Over the past 15 years donors seeking to advance development and abate poverty have placed growing emphasis on the need for effective public expenditure management and financial accountability systems. Numerous trends explain this evolution, including the realization that aid resources are fungible, the shift toward policy-based adjustment lending, the need to strengthen the links between policymaking and budget preparation, and the recognition of corruption’s destructive effects. As a result many donors have introduced new diagnostic instruments and reports that describe and assess public expenditure and financial accountability laws, systems, and procedures in countries that receive international aid and technical assistance.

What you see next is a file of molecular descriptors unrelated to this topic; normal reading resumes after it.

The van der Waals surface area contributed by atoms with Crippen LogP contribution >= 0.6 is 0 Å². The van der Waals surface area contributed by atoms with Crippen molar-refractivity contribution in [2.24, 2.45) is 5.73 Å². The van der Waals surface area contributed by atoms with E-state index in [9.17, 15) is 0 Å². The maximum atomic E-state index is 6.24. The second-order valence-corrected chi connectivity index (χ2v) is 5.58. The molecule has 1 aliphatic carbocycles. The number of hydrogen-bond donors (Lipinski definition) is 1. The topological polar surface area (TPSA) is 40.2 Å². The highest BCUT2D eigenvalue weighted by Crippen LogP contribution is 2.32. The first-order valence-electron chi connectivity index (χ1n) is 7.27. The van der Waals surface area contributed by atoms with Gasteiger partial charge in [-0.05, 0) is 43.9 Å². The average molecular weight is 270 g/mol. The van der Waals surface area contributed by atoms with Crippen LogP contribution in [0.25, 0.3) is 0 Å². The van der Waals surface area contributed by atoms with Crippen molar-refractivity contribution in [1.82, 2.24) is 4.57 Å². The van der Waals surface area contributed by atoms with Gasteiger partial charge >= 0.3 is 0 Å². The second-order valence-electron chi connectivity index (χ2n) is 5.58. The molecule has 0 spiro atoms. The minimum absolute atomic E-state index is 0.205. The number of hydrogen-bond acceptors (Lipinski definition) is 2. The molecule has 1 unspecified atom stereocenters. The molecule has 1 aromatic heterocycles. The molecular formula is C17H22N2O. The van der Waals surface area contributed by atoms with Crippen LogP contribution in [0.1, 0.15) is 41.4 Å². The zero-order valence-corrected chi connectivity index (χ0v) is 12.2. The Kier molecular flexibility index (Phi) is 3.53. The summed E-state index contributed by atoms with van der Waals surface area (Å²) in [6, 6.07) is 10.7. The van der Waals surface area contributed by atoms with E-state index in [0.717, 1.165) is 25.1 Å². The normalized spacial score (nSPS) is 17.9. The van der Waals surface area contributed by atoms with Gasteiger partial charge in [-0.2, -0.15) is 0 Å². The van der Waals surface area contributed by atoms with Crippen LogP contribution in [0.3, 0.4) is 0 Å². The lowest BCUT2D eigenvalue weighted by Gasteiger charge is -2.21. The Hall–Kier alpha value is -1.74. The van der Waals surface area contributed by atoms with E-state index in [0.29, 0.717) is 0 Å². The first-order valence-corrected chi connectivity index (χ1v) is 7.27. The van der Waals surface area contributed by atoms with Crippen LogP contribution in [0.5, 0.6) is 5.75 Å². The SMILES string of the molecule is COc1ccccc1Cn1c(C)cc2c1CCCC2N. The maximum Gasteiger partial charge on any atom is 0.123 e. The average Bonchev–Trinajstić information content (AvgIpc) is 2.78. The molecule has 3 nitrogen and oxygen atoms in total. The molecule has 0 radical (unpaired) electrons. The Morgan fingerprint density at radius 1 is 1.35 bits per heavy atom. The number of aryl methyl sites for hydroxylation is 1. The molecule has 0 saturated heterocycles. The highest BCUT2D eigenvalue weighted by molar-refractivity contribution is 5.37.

These diagnostic instruments contain information on the fiduciary risks facing aid donors and recipients, and are often required by donors before aid is provided. Such information is also valuable to a recipient country as a foundation on which it can craft sustainable reforms in public expenditure and budgeting, and build institutional capacity.
Drawing on a technical mapping of current assessment instruments’ coverage, a review of staff guidelines and sample assessment reports, and interviews with experts from donor agencies and recipient governments, this study recommends a new approach to assessing and reforming public expenditure management.